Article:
Analysis of the IoT market often results in observers drawing a strong correlation between its trends, and rising popularity among techies and engineers, with a gravitational pull akin to last centuries internet boom, thanks in great part to pioneering minds like Elon Musk, Jeff Bezos, and Richard Branson and their quest to bring broadband to all four corners of the earth. One could surmise the rate at which smart devices are finding their way into the everyday lives of the general population is expanding at rate perhaps greater than that of Moore’s law.
The explosion of IoT and “connected” devices, those that talk, transmit, and collect data for our automation or simplification of life is on pace to mark at billions of device by the turn of the decade. We are already at a new normal, Jetson’s like level of automaton in the home. When the mainstream understands that IoT connected devices can eliminate the negatives from our lives – say making a dreaded customer service call on our behalf, that the pace will quicken exponentially. It is when technology eliminates a negative in our lives, as opposed to providing luxury, that it truly creates a lasting impact through widespread appeal e.g. Netflix, Uber, Amazon Prime, etc. Soon demand for these devices will outpace a working supply as infrastructure isn’t keeping up.
The current infrastructure for IoT devices in home automation, appliances, and commerce is serviced by cellular networks and internet broadband utilities. However, as next wave of IoT matures, it will move outside of the home and factory. The demand for more infrastructure is upon us, namely mobile broadband. Mobile broadband infrastructure exists, and has for some time, in high end markets where the demand for information, namely location services, and interconnectivity are critical to success – defense, aviation, and shipping. Mobile satellite antennas, very small aperture terminals (VSAT), keep these assets connected to satellite datalink at high reliability but premium cost.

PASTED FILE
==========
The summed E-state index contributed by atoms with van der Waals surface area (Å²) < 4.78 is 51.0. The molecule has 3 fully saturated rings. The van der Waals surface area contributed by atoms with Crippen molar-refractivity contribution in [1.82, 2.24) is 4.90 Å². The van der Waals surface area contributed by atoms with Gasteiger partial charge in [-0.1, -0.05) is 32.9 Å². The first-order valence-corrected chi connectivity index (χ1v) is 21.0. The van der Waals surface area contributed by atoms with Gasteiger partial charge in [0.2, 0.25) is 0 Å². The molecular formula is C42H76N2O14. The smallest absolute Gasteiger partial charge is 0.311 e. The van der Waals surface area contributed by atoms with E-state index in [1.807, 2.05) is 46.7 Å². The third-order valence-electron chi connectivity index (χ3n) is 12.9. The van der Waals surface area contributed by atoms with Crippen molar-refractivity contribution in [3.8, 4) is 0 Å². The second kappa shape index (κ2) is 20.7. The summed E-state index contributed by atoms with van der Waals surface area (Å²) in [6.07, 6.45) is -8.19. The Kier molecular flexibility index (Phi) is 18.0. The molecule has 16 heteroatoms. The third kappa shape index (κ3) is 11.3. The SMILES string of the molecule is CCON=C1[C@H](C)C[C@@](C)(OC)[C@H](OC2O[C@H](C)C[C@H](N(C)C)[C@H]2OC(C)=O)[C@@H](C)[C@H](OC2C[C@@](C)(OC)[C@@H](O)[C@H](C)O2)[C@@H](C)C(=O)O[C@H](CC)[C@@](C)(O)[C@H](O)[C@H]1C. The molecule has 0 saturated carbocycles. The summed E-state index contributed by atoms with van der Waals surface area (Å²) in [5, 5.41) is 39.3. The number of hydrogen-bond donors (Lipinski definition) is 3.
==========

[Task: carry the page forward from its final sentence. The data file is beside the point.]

Yet as the user group expands to include the general public and the demand moves out of the home to include the neighborhood, remote factories, city blocks, and public spaces – what reliable, affordable infrastructure will meet these needs? In particular, what technologies will service the growing demand for low cost mobile broadband networks and IoT data storage? While the FAA creeps closer to approvals for low earth orbit (LEO) megaconstellation networks its possible that smaller nanosatellites can supplement demand, particularly CubeSats.
As companies like Space X, Virgin Galactic, and Blue Origin aim to disrupt and democratize space launches, CubeSats aim to place the access to LEO space for research and commerce at unprecedented levels of collaboration. Our best and brightest next generation of aeronautical engineers are working to package satellite technology into bite-size compartments. CubeSats are a compact, micro-class of payloads launched into orbit in a compartmentalized manner. CubeSats have appeal for, among other things: standardization, affordablility, and open-source approach. The CubeSat framework is based upon a unitized payload platform, increments of 1.33 kilograms in weight and 10 cubic centimeter envelope. The European Space Alliance (ESA) and NASA’s Jet Propulsion Lab (JPL) have already conducted many of CubeSat missions permitting research and scientism exploration opportunities to universities and labs.
The open source appeal of CubeSat technology and the further democratization of space will permit new and novel infrastructure solutions to connect our public spaces bring IoT out of the home. The endless possibilities for collaboration of private and public sector teams has me excited for what the future will bring.
This article was written by Karl Hawes. He is a multi-sector business executive with experience in aerospace, satcom, defense, clean energy, and recreational products, just to name a few. His articles have been featured in such periodicals as Fast Company, the Institute for Defense & Government Advancement, and JEC Composites Magazine. He has successfully managed the growth strategy for several enterprises both large and small.
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